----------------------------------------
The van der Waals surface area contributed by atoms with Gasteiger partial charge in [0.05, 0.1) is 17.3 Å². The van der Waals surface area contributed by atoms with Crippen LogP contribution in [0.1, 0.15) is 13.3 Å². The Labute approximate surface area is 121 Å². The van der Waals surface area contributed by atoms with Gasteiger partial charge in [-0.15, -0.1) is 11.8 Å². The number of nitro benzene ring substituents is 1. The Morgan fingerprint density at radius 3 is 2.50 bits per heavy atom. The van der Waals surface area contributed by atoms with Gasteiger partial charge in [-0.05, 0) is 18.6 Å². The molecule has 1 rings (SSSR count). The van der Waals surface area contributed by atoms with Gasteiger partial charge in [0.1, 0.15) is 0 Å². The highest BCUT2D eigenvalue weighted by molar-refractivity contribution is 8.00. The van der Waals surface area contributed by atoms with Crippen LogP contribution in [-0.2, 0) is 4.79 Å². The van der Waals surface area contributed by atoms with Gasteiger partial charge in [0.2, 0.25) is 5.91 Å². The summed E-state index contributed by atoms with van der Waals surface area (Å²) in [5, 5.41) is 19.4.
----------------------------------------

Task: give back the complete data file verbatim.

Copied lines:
The van der Waals surface area contributed by atoms with Gasteiger partial charge in [0.05, 0.1) is 17.3 Å². The van der Waals surface area contributed by atoms with Crippen LogP contribution in [0.1, 0.15) is 13.3 Å². The Labute approximate surface area is 121 Å². The van der Waals surface area contributed by atoms with Gasteiger partial charge in [-0.15, -0.1) is 11.8 Å². The number of nitro benzene ring substituents is 1. The Morgan fingerprint density at radius 3 is 2.50 bits per heavy atom. The van der Waals surface area contributed by atoms with Gasteiger partial charge in [-0.05, 0) is 18.6 Å². The molecule has 1 rings (SSSR count). The van der Waals surface area contributed by atoms with Gasteiger partial charge in [0.1, 0.15) is 0 Å². The highest BCUT2D eigenvalue weighted by molar-refractivity contribution is 8.00. The van der Waals surface area contributed by atoms with Crippen LogP contribution in [-0.2, 0) is 4.79 Å². The van der Waals surface area contributed by atoms with Gasteiger partial charge in [0.2, 0.25) is 5.91 Å². The summed E-state index contributed by atoms with van der Waals surface area (Å²) in [5, 5.41) is 19.4.